The Scientific Revolution

Timeline created by aubreylabarre
  • Jun 5, 1543

    Copernicus's De Revolutionibus Obium Coelestium Published

    Copernicus's De Revolutionibus Obium Coelestium Published
    Months before Copernicus died, he published his theories on astronomy in a comprehensive book entitled De Revolutionibus Orbium Coelestium. The theory that brought the most controversy and examination was his propsition that Earth rotated upon its axis each day and circled the sun each year; these perceptions completely contradicted Ptolemy's widely used geocentric theory that the Earth was the center of the universe. It was published in Nuremburg and, ironically, was dedicated to Pope Paul III.
  • Period: Jun 5, 1543 to

    Scientific Revolution

  • Nov 6, 1572

    Tycho's Star Supernova

    Tycho's Star Supernova
    In November of 1752, a star suddenly imploded in the night sky. Individuals across the globe witnessed this startling event, and scientists immediately began reconsidering their glorious outlook on stars and the belief that these heavenly objects were indestructable and eternal. The supernova was visible for roughly two years and was said to have been as luminous as Venus. Astrologist Tycho Brahe wrote a thorough examination of the star, which transformed scientific perspectives of the universe.
  • De Thiende, or The Art of Tenths, Published

    De Thiende, or The Art of Tenths, Published
    Flemish mathematician and engineer Simon Stevin proposed a unique and simplified system of presenting decimals that utilized encircled exponents beside their corresponding digits to give them value instead of the modern decimal system. This 36-page book is considered revolutionary by scientists because, while Stevin did not invent the decimal system, he declared its fundamental role in all of arithmatic and gave it a crucial position in society. He initiated the use of decimals in everyday life.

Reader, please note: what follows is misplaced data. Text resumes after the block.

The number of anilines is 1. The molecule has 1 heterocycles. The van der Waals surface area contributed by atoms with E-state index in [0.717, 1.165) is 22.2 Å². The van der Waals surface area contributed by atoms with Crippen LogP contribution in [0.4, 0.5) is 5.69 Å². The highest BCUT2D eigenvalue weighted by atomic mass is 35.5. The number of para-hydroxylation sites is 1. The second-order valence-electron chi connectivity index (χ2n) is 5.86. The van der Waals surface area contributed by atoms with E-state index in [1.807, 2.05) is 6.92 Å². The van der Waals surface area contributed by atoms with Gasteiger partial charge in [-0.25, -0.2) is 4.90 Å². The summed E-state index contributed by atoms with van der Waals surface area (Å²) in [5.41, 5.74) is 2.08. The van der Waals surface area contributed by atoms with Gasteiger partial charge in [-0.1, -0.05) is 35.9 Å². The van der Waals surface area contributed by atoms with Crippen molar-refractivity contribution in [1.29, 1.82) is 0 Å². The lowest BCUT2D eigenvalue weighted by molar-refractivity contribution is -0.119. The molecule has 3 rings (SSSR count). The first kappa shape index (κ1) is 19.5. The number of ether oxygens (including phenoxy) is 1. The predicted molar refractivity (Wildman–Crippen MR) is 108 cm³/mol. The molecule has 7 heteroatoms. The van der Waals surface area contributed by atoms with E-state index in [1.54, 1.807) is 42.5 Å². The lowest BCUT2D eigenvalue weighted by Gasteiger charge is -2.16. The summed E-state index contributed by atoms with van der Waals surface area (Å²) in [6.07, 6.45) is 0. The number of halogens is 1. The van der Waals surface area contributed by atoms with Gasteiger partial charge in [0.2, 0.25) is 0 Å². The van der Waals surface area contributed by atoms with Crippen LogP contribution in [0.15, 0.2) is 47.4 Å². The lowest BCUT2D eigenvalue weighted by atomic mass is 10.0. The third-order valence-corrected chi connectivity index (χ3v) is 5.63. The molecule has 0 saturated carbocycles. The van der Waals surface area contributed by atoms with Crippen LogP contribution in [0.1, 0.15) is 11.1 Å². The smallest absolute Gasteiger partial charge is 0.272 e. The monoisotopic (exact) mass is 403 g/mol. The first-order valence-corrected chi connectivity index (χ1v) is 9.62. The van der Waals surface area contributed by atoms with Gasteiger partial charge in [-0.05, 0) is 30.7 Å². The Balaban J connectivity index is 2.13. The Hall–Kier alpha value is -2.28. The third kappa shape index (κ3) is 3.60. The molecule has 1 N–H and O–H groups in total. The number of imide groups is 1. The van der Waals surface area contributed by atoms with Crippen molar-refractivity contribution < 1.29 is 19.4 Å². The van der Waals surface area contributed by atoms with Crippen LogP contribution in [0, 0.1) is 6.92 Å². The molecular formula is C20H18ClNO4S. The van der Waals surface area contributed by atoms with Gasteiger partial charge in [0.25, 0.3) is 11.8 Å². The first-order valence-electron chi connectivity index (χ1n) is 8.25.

• Mysterium Cosmographicum Publsihed

    Mysterium Cosmographicum Publsihed
    German atrologist Johannes Kepler published his groundbreaking book, which is based on a theory that the six known planets at the time have an orbital system comparative to five Platonic solids in where each polyhedron fit within a sphere representing the orbital patterns of a particular planet and contained a smaller one enclosing another polyhedron until the sun is reached in the center. Kepler claimed that his discoveries portrayed an exact replica of astrology and geomety as God intended it.
  • Hans Lippershey Attempts to Patent the Telescope

    Hans Lippershey Attempts to Patent the Telescope
    Hans Lippershey, arguably the true inventor of the telescope, first applied for a patent on the instrument he claimed to have created to the States-General of the Netherlands. The Dutchman was not given the patent for his refracting telescope; instead, he received a large sum of money for copied plans of his design. Although it is questionable whether or not Lippershey ever constructed his telescope, scientists such as Galileo created versions of the tool, including the modern optical telescope.